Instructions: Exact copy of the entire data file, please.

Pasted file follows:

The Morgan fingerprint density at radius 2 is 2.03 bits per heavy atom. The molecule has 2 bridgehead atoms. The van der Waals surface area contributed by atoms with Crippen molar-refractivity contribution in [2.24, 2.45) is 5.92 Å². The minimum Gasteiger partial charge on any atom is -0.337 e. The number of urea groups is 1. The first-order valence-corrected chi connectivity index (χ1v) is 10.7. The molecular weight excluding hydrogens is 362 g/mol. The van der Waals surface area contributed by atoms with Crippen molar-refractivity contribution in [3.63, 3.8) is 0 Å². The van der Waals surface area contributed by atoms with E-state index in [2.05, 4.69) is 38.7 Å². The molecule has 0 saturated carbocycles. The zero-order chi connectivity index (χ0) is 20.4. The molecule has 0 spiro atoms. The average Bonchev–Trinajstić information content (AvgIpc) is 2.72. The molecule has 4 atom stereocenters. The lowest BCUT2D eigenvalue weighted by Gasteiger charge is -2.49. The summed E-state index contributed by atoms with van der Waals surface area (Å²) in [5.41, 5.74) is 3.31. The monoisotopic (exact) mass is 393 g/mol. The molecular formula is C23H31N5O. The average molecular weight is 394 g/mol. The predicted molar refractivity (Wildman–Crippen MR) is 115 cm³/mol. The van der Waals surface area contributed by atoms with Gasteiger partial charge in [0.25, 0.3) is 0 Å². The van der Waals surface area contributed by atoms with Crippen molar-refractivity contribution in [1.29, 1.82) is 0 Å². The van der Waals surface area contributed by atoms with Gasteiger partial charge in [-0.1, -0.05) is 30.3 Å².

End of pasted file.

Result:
The Morgan fingerprint density at radius 2 is 2.03 bits per heavy atom. The molecule has 2 bridgehead atoms. The van der Waals surface area contributed by atoms with Crippen molar-refractivity contribution in [2.24, 2.45) is 5.92 Å². The minimum Gasteiger partial charge on any atom is -0.337 e. The number of urea groups is 1. The first-order valence-corrected chi connectivity index (χ1v) is 10.7. The molecular weight excluding hydrogens is 362 g/mol. The van der Waals surface area contributed by atoms with Crippen molar-refractivity contribution in [3.63, 3.8) is 0 Å². The van der Waals surface area contributed by atoms with E-state index in [2.05, 4.69) is 38.7 Å². The molecule has 0 saturated carbocycles. The zero-order chi connectivity index (χ0) is 20.4. The molecule has 0 spiro atoms. The average Bonchev–Trinajstić information content (AvgIpc) is 2.72. The molecule has 4 atom stereocenters. The lowest BCUT2D eigenvalue weighted by Gasteiger charge is -2.49. The summed E-state index contributed by atoms with van der Waals surface area (Å²) in [5.41, 5.74) is 3.31. The monoisotopic (exact) mass is 393 g/mol. The molecular formula is C23H31N5O. The average molecular weight is 394 g/mol. The predicted molar refractivity (Wildman–Crippen MR) is 115 cm³/mol. The van der Waals surface area contributed by atoms with Gasteiger partial charge in [0.25, 0.3) is 0 Å². The van der Waals surface area contributed by atoms with Crippen molar-refractivity contribution in [1.29, 1.82) is 0 Å². The van der Waals surface area contributed by atoms with Gasteiger partial charge in [-0.1, -0.05) is 30.3 Å².